Martial Arts

Brazilian Jiu-Jitsu (Martial Arts)

Brazilian jiu-jitsu is a grappling system that maintains both sport and combat forms. The art was derived from Japanese antecedents in twentieth-century Brazil. Brazilian jiu-jitsu is virtually synonymous with the Gracie family, through whose lineage the system was passed and whose members modified the original Japanese art into its present state. Currently, however, instructors are […]

Budo, Bujutsu, and Bugei (Martial Arts)

The meaning and usage of the terms budo, bujutsu, and bugei as appellations for the martial arts of Japan are subjects of considerable confusion and misinformation among practitioners and aficionados of these arts— Japanese as well as Western. Among modern authorities in Japan the terms have acquired a more or less conventional usage adopted mainly […]

Capoeira (Martial Arts)

Capoeira is a Brazilian martial art that relies primarily on striking techniques, although some grappling maneuvers, especially takedowns utilizing the legs in either tripping or scissoring motions, and weapon techniques complete the repertoire of the capoeirista (practitioner or “player” of capoeira). Various etymologies of the name capoeira are offered in the scholarly literature. The root […]

China (Martial Arts)

In early times, a number of terms were used to describe Chinese martial arts, which are now known as wushu. The term jiangwu (teach military matters) was a comprehensive concept comprising training in general and martial arts in particular. In the state of Zhou (475-221 B.C.), jiangwu took place during the winter, while farming occupied […]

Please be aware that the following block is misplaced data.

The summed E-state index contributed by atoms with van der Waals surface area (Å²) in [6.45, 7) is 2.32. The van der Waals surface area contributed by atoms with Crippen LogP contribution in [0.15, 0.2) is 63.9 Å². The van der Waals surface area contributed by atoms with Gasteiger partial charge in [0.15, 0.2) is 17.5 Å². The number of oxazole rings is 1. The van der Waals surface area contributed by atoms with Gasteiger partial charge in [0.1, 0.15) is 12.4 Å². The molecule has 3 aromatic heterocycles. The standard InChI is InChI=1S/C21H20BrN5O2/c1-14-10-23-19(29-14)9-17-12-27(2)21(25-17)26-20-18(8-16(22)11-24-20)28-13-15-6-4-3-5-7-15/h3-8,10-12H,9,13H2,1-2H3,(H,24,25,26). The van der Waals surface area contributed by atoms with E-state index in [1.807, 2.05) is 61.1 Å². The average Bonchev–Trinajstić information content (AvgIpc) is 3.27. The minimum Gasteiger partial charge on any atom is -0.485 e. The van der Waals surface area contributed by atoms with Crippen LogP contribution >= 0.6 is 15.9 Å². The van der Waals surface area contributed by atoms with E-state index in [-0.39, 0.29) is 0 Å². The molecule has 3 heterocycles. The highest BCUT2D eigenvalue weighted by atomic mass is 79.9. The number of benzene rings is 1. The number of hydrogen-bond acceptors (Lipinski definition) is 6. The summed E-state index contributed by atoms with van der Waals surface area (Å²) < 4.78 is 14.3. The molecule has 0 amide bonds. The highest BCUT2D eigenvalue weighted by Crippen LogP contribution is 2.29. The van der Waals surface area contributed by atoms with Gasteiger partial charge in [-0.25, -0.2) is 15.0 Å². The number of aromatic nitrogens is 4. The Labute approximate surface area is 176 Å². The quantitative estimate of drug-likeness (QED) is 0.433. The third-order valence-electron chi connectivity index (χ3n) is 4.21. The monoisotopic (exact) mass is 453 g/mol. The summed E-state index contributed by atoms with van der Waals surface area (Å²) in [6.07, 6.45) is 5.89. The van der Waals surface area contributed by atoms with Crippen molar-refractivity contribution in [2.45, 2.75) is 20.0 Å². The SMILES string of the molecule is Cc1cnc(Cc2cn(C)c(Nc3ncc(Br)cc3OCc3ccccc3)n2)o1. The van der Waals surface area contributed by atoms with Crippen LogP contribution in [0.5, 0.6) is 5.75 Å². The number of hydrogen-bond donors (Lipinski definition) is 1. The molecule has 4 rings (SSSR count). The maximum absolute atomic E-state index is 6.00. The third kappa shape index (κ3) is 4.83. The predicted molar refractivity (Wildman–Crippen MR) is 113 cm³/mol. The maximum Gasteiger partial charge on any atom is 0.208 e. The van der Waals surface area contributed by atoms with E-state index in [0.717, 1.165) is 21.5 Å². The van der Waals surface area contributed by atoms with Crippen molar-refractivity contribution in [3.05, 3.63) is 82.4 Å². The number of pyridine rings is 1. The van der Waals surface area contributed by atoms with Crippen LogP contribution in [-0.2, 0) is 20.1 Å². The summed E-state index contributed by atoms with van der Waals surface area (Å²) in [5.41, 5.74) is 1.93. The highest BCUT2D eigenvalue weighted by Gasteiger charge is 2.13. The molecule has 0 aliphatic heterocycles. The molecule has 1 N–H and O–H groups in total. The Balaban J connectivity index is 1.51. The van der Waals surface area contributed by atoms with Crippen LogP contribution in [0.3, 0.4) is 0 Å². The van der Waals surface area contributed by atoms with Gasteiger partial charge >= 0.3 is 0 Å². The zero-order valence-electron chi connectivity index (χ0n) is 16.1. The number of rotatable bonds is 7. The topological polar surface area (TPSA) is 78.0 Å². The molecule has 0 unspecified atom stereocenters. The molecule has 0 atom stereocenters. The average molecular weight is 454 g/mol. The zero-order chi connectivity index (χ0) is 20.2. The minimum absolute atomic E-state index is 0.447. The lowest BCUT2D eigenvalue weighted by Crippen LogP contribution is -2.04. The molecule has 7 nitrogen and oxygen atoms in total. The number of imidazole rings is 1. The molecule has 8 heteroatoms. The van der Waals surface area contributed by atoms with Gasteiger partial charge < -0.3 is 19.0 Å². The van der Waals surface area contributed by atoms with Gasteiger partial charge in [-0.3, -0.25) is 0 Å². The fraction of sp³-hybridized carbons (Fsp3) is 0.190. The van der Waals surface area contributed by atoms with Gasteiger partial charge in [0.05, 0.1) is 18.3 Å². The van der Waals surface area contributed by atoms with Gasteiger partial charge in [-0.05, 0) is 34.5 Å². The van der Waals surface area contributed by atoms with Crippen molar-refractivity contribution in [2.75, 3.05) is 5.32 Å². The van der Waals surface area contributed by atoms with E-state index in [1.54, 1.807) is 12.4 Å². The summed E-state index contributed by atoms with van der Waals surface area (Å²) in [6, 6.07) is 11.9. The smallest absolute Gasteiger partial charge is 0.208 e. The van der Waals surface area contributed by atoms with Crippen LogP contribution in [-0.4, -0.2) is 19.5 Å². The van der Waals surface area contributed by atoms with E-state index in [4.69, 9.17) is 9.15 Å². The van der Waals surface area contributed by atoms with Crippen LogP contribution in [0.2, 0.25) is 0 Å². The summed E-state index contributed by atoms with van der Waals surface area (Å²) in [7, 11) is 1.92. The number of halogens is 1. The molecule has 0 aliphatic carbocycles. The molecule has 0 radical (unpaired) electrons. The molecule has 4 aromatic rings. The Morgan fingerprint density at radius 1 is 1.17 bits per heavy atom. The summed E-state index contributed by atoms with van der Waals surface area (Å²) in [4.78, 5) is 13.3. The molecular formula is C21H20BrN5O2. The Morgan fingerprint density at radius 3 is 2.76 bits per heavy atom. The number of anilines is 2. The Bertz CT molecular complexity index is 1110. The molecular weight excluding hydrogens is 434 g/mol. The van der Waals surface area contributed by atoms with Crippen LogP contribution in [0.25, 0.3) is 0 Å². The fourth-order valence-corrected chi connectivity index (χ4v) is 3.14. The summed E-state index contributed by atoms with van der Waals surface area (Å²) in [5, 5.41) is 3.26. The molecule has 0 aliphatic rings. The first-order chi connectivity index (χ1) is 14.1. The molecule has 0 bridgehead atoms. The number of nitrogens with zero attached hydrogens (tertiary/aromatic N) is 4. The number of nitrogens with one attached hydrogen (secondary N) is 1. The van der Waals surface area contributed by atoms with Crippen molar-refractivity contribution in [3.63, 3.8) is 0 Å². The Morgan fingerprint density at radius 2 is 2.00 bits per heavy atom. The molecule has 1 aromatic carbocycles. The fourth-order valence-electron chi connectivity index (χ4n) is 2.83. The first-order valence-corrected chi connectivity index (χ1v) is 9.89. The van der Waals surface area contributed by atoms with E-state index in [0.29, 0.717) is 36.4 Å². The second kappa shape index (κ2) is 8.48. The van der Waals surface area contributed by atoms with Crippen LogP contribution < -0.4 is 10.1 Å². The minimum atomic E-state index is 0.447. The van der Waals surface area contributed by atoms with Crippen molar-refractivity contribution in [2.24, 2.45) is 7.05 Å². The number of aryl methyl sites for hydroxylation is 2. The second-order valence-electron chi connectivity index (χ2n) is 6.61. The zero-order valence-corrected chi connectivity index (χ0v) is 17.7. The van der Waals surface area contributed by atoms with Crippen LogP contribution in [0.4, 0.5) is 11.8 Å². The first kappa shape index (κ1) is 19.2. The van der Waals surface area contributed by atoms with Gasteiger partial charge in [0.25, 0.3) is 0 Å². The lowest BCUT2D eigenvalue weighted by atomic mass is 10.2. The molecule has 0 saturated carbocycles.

Chivalry (Martial Arts)

The age of chivalry flourished between a.d. 1100 and the opening of the sixteenth century. It was a time when the mounted nobility of Western Europe lived out their lives in obedience to the code of chivalry, which charged each knight with the defense of the Church, his sovereign king, and the weak and the […]

Combatives: Military and Police Martial Art Training (Martial Arts)

Combatives is the collective term used to describe military or paramilitary training in hand-to-hand fighting. For police, the emphasis is usually on restraining the opponent, while for armies the emphasis is usually on increasing soldiers’ self-confidence and physical aggressiveness. During such training, the virtues of “national” martial arts frequently are extolled, often at the expense […]

Dueling (Martial Arts)

A typical definition of the duel holds that it is a “combat between two persons, fought with deadly weapons by agreement, usually under formal conditions and in the presence of witnesses (seconds) on each side” or “any contest between two antagonists” (Webster’s New Collegiate Dictionary). Discussions of dueling abound, but—except for Mr. Webster—precise definitions are […]

External vs. Internal Chinese Martial Arts

In general, Chinese fighting arts have been classified as external or internal, hard or soft. This classification system depends on the source of the energy applied: In theory, an art may apply muscular and structural force (the external element) activated by forceful muscular contraction (the hard aspect), or it may depend on control of the […]

Europe (Martial Arts)

The term martial arts today typically refers to high-level Asian fighting methods from China, Japan, Korea, the Philippines, and, to a lesser extent, Thailand, Burma, Indonesia, India, and Vietnam. This perspective is derived primarily from Western popular culture. The standard view holds that non-Asian contributions to the martial arts have been restricted to sport boxing, […]

Folklore in the Martial Arts

The martial arts, like all areas of human endeavor, have developed folklore (materials that are learned as an element of the common experience in a special interest group, which could be based on ethnicity, avocation, gender, among other factors) as an integral element of their core knowledge. In fact, by virtue of the secrecy and […]